MITROVICA, Kosovo -- At first glance, Mitrovica looks like an unremarkable post-industrial mining town. A cloud of smoke hovers over a sprawl of dusty roads dotted with Yugoslav-era apartment blocks and an unattractive monument to local zinc miners, both Serb and Albanian, who battled against the Nazis during World War II.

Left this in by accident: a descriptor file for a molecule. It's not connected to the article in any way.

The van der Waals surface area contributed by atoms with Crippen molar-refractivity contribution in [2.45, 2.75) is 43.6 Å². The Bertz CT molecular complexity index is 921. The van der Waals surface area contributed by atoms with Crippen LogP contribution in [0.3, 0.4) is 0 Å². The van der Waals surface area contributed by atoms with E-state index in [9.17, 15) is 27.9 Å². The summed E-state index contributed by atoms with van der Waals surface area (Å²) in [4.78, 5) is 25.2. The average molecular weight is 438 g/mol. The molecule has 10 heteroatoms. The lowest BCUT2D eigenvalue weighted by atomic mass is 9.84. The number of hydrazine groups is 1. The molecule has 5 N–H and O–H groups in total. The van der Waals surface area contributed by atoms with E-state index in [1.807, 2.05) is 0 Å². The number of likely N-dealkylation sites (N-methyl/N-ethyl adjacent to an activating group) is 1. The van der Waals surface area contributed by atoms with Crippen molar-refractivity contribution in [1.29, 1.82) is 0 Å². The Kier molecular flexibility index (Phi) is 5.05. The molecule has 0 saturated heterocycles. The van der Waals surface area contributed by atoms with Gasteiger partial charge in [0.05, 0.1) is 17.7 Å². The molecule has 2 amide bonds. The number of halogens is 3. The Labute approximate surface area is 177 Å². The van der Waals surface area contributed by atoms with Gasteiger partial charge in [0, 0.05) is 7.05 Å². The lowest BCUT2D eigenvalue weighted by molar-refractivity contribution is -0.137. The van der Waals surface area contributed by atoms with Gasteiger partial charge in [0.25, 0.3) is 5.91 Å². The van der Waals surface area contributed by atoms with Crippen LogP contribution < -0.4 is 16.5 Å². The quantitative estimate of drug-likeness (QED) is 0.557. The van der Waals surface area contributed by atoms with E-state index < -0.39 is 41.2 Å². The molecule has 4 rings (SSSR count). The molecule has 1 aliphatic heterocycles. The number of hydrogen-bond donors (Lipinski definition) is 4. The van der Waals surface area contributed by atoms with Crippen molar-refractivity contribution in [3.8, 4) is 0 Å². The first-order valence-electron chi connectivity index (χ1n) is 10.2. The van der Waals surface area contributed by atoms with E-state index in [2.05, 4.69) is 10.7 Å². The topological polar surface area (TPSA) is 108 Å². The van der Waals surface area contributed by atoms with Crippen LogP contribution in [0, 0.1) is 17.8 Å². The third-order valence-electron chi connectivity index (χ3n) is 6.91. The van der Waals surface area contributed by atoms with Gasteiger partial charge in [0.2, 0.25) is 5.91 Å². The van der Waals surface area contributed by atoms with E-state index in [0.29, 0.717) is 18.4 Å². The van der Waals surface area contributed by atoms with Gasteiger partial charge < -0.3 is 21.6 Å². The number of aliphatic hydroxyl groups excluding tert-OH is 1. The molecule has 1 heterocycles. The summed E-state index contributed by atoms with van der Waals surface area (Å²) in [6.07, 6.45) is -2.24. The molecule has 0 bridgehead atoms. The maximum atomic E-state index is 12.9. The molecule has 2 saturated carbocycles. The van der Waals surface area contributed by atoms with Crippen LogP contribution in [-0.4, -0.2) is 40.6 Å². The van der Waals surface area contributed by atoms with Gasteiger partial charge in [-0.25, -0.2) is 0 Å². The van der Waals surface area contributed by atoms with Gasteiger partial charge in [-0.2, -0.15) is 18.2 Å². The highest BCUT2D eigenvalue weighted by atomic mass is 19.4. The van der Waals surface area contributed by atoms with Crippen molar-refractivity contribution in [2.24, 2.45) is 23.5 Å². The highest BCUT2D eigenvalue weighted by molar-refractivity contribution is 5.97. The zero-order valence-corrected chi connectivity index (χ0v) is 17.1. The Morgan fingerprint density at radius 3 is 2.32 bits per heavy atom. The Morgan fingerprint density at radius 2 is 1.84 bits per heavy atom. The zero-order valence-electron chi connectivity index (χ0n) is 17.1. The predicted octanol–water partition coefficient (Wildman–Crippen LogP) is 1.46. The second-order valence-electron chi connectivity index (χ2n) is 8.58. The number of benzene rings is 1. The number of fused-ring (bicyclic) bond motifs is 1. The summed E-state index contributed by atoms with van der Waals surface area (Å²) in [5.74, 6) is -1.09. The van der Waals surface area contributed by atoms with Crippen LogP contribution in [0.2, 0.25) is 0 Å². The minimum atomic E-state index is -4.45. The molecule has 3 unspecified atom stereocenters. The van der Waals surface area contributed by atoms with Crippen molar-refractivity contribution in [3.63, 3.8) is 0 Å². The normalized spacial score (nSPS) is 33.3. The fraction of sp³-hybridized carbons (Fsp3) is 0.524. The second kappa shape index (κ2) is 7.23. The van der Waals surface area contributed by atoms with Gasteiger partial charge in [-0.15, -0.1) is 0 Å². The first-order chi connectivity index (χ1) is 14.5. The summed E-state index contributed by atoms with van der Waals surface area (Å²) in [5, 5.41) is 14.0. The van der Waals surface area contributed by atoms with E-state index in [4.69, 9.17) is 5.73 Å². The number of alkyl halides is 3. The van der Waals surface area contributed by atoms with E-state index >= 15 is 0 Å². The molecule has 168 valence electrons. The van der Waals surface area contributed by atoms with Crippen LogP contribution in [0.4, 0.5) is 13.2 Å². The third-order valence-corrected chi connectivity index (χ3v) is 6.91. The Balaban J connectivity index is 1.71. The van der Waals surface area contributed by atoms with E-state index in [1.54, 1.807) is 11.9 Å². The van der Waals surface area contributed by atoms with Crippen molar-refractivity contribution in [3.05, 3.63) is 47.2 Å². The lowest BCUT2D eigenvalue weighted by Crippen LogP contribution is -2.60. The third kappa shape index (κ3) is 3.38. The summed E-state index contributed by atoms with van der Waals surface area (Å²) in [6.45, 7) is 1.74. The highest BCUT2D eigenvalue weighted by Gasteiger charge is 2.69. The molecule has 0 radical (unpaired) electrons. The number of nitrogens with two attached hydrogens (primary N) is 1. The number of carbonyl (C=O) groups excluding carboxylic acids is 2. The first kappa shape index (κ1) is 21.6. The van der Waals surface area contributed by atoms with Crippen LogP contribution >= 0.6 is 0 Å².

Today, the city is divided by a river and a bridge, symbols of the ethnic strife that exploded in violence in 1999 and again in 2004, driving Mitrovica's Albanians to the south, and Serbs to the north, of the Ibar River. ...
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